Djou seeks earlier start for curbside recycling
By Robbie Dingeman
Advertiser Staff Writer
By Robbie Dingeman
City Councilman Charles Djou is pushing the city to begin a comprehensive curbside recycling program sooner than the summer of 2007 even if it means eventually dropping from twice-a-week rubbish pickup to once a week.
Mayor Mufi Hannemann on Thursday signed into law a bill that would require the city to start curbside recycling of at least two recyclable items, which means the administration has until July 2007 to set aside money for the effort.
Those recyclable items would include newspapers, bottles, cans, green waste or food waste. But the bill allows another year to add two more of those items, for a total of four.
But Djou, who wrote the bill and an earlier version that would have set the deadline sooner — January 2007 — and pushed for more recycling, said he would like to see the city move faster.
"While I am happy that curbside recycling is now mandated, we should get this program started now," Djou said. "I am looking forward to offering a budget amendment to fully fund curbside recycling this year and get the program under way by the start of 2007."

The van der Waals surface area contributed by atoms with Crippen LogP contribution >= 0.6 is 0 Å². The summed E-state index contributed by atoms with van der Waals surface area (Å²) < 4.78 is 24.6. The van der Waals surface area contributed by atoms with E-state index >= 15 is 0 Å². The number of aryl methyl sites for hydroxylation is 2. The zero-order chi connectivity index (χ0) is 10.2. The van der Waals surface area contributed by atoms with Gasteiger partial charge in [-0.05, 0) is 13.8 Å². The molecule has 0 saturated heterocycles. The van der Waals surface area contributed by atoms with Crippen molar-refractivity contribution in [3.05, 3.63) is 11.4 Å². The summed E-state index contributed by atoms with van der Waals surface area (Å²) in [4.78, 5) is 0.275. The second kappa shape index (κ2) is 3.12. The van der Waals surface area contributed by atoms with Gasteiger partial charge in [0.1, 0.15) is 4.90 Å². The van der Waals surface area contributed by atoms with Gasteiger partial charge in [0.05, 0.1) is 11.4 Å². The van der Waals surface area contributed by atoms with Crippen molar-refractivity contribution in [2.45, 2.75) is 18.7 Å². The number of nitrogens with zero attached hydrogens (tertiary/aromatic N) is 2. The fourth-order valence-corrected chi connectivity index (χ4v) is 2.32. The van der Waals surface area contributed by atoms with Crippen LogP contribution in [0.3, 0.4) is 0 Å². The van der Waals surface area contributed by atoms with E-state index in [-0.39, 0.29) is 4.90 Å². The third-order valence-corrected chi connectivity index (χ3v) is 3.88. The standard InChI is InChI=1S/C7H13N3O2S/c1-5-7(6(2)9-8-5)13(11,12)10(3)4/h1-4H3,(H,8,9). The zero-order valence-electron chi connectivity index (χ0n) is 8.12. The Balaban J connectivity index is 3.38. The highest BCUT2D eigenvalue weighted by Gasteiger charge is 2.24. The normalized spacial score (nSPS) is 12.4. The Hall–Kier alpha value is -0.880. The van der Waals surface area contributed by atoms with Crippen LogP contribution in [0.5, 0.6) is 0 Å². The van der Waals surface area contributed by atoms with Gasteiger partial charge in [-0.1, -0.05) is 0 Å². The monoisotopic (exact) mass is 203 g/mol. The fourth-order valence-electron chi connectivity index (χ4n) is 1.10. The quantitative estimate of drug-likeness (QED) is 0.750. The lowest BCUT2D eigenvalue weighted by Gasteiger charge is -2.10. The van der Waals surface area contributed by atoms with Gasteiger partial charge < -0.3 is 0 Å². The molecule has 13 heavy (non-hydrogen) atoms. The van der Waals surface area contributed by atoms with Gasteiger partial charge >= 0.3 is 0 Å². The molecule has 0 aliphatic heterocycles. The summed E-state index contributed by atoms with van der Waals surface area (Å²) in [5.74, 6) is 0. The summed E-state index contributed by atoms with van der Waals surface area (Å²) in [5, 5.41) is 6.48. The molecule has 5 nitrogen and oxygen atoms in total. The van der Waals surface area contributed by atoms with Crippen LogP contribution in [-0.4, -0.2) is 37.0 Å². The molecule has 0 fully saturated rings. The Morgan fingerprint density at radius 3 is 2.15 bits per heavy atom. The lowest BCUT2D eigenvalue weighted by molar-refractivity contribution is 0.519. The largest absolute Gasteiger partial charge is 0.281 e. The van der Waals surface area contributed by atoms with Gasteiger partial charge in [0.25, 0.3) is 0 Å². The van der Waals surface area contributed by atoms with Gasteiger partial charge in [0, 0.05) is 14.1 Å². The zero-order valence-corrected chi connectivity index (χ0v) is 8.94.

City Councilwoman Barbara Marshall predicts the council and the public would reject once-a-week pickup as they have in the past.
"I think that's a public health hazard," Marshall said.
The councilwoman said she fought the idea under former Mayor Jeremy Harris "and I'll fight it again."
Hannemann spokesman Bill Brennan said, "We'll see if he (Djou) can garner the support of his council colleagues."
Brennan said the council could have passed the bill with an earlier deadline but chose not to, so the current budget does not set aside money to begin the program any earlier.
And Brennan noted several past efforts to switch to once-a-week rubbish pickup have been trashed:
"It's met with some resounding negative response from the public at large, from the state Health Department and from members of council and other elected officials."
Jeff Mikulina, the Sierra Club's Hawai'i Chapter executive director, said his organization's figures continue to indicate that the curbside recycling program would cost far less than the $8 million a year that the Hannemann administration is estimating now.
Once the city got back some money from the deposit beverage containers, and based on earlier estimates from would-be bidders for a recycling contract, Mikulina believes the cost would be closer to $4 million or less a year, or about $25 per household.
"There is no reason why the people of O'ahu need to wait another two years before they see curbside recycling," Mikulina said.
He said he believes the need for twice-weekly pickup will be reduced as people embrace recycling.
"People want to do the right thing. They want it to be easy and convenient," Mikulina said.
Reach Robbie Dingeman at email@example.com.